Bay Ridge represents a kind of final frontier for Brooklyn, and not just because it’s the last place you hit heading south before the bridge to Staten Island. Still relatively untouched by the gentrification wave, it’s characterized by cozy diners, spacious parks and laid-back bars patronized by folks who grew up in the area.
RECOMMENDED: Great days out in New York
From the Bay Ridge–95th St R stop, head south along Fourth Avenue and across Shore Road to the waterfront, where you can join weekend warriors on the busy bike path or relax in the shadow of the towering Verrazano-Narrows Bridge. In 1776, this was where Britain’s army launched its campaign against Washington’s forces.
Head north along Third Avenue, where shops and cafés crammed with locals line the sidewalks between 95th and 86th Streets. You’ll find a hybrid at Hom(8806 Third Ave between 88th and 89th Sts; 718-238-4466, thehomstore.com), which offers vintage curios and a brunch selection that changes monthly—in September, dig into apple-cinnamon French toast ($12.95)—served in a semisecret back-corner dining area and a private garden. Be sure to save some of your caloric quota for the Little Cupcake Bakeshop(9102 Third Ave at 91st St; 718-680-4465, littlecupcakebakeshop.com). Try the Blue Velvet cupcake ($3), baked with blueberries and buttermilk, and frosted with mascarpone cream cheese.
Ride your sugar high to that grande dame of discount stores, Century 21(472 86th St between Fourth and Fifth Aves; 718-748-3266, c21stores.com). Burn through your fall shopping at this well-organized (and less crowded than in Manhattan) emporium of Theory work wear, Jimmy Choo shoes and other price-slashed designer goods.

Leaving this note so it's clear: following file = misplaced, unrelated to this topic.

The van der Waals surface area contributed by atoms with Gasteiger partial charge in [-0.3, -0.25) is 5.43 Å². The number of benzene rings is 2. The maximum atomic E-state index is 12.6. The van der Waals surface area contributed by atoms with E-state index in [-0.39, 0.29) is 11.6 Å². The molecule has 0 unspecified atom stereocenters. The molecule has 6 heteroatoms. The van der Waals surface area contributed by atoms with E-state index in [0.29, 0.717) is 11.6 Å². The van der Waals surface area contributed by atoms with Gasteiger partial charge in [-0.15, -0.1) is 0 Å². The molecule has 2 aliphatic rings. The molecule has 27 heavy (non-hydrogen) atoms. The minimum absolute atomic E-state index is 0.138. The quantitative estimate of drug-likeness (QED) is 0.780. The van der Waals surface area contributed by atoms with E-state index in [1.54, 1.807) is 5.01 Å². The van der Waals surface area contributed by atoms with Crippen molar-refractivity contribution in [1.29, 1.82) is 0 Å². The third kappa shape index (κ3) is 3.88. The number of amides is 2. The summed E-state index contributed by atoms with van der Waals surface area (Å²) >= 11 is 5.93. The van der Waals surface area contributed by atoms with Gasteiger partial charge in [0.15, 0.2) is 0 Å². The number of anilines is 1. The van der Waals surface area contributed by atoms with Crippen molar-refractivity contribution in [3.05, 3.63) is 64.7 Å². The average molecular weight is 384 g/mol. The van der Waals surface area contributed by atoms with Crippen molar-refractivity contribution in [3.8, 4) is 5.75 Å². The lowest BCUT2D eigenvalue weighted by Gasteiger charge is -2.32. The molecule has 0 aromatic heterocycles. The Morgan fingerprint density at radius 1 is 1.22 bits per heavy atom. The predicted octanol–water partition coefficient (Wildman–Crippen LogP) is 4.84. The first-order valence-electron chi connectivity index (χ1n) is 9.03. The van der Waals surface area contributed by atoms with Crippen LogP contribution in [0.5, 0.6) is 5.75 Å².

Next, make your way to The Owl’s Head(479 74th St between Fourth and Fifth Aves; 718-680-2436, theowlshead.com) to quench your thirst with a glass of sparkling red barbera ($13), served cold and paired with a three-cheese plate ($14). Owner John Avelluto, an artist and sommelier, grew up nearby; after tiring of traveling north to indulge his love for art and vino, he opened an outpost for both in Bay Ridge. He’s since commissioned murals from local artists and launched a poetry night (last Sunday of the month at 7pm).
—Allison Robicelli, robicellis.com
The week Fidel Castro died seemed an ideal time to venture uptown to the El Barrio section of East Harlem for dinner at Amor Cubano, an authentic Latin eatery. Locals flock to this spacious, charming restaurant for the tasty eats, the wide range of mojitos, and the three-piece band that plays Cuban favorites on the weekends. Belly up to the well-appointed bar to sample one of their eight different kinds of rum mojitos, including cucumber, coconut, mango and even champagne ($11-12). The decor will soon put you in the island mood, from the straw-fringed canopy over the bar to the big painting of a classic pink Chevy flanking the entryway. A complimentary dish of fried plantains will get you primed for one of Amor Cubano’s tasty appetizers, or chucherias. Try the ceviche mixto ($13), a generous serving of shrimp, petite bay scallops and tender rounds of squid with slivers of onion and a brunoise of red and green peppers in a tangy lime dressing. If you’re in the mood for a classic, tuck in to the El Cubano ($13), the classic pressed sandwich featuring roasted pork, sliced ham, Swiss cheese, pickles and tangy mustard. It’s big enough to share—or not, your choice. If the fortification of a big meal is what you need, feed your body and your soul with one of their entrees, or platos fuertes, like the churrasco ($22), a grilled skirt steak served with an excellent chimichurri sauce, white rice and black beans that are extra savory from being cooked with copious bay leaves. It may be
Venue says: “Cuba in East Harlem, authentic cuban experience!”